paris: a moveable feast of grandiosity & simplicity, all in the same breath

“If you are lucky enough to have lived in Paris as a young man, then wherever you go for the rest of your life, it stays with you, for Paris is a moveable feast.” — Ernest Hemingway

Having peeled ourselves out of our comfortable bed in Rye at the ungodly hour of seven-thirty in the morning (ungodly not so much for the actual hour, but from the enormous amount of jet-lag beginning to take firm hold and the enormous amount of English ale consumed the night prior), we packed up our wheelies and readied ourselves for the trip to France. The weather was, for the first time in our entire trip, chilly, drizzly, and dreary, and that in itself only amplified our cloudy heads. We headed along to Ashford International Station (gratefully accepting a door-to-door ride from Christian), where we were scheduled to depart on an early Eurostar train that would ferry us directly from the countryside to the Paris Nord train station, located smack in the middle of Paris. After gulping down some strong coffee, we boarded the train that was to ferry us into the Chunnel, under the English Channel, across International borders, and into the center of one of the world’s most celebrated metropolises. I swore up and down that I would need a nap as soon as we arrived, my body and mind exhausted from a seven hour time differential and a few very late nights, and spent most of the two hour trip contorting my body trying to find the best of the worst positions that are available to one who is attempting to snooze whilst sitting upright.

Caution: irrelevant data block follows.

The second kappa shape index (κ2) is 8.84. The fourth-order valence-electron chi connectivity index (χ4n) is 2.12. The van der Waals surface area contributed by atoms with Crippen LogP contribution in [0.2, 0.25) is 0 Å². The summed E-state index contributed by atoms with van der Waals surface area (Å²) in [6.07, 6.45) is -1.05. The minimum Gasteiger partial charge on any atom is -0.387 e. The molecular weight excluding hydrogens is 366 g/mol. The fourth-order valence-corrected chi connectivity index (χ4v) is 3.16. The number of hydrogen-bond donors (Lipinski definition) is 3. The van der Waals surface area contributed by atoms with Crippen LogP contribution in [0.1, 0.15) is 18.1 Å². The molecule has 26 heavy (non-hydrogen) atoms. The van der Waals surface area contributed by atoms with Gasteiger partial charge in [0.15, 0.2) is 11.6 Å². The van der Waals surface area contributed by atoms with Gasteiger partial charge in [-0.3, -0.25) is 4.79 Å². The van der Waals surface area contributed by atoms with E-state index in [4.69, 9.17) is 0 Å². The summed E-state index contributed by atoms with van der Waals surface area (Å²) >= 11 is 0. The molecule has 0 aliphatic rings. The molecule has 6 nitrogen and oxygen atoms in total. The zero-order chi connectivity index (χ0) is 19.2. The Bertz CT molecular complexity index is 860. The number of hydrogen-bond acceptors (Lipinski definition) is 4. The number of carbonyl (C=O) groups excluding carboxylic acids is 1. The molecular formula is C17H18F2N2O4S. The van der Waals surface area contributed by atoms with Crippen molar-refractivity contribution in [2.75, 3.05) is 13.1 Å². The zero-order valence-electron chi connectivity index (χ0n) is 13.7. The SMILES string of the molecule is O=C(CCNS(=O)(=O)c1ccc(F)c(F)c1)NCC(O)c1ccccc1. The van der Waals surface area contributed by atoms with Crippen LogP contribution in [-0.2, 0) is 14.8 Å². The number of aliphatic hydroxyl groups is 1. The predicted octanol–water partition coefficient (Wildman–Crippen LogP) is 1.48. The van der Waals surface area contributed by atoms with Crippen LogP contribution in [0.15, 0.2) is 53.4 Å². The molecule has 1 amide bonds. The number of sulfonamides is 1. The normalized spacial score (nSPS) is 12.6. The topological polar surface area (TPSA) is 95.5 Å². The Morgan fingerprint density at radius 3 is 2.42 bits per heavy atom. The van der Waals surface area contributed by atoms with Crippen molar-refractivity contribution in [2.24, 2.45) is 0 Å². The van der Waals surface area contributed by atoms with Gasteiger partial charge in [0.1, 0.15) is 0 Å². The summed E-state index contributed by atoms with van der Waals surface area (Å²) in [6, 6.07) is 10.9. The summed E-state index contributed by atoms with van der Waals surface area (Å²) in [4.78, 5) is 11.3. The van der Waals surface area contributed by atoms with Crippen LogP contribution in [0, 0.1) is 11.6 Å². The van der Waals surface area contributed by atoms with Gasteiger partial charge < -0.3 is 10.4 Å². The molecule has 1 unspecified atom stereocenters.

The ride was shockingly fast; I had no more even started to dream I was tucked into a cozy bed when I felt the speed of the train downshift as we lurched into the station. It was just after noon, and as we made our way out of the crowded station and into the city streets all thoughts of napping away the afternoon were eradicated immediately. It was a Saturday! And we were in Paris!! Never mind that the weather was still a bit tired and gray; we were in the midst of the most romantic city in the world, we were on vacation, and I was starving. Whoever said “you can sleep when you are dead” had it right on the mark in that moment.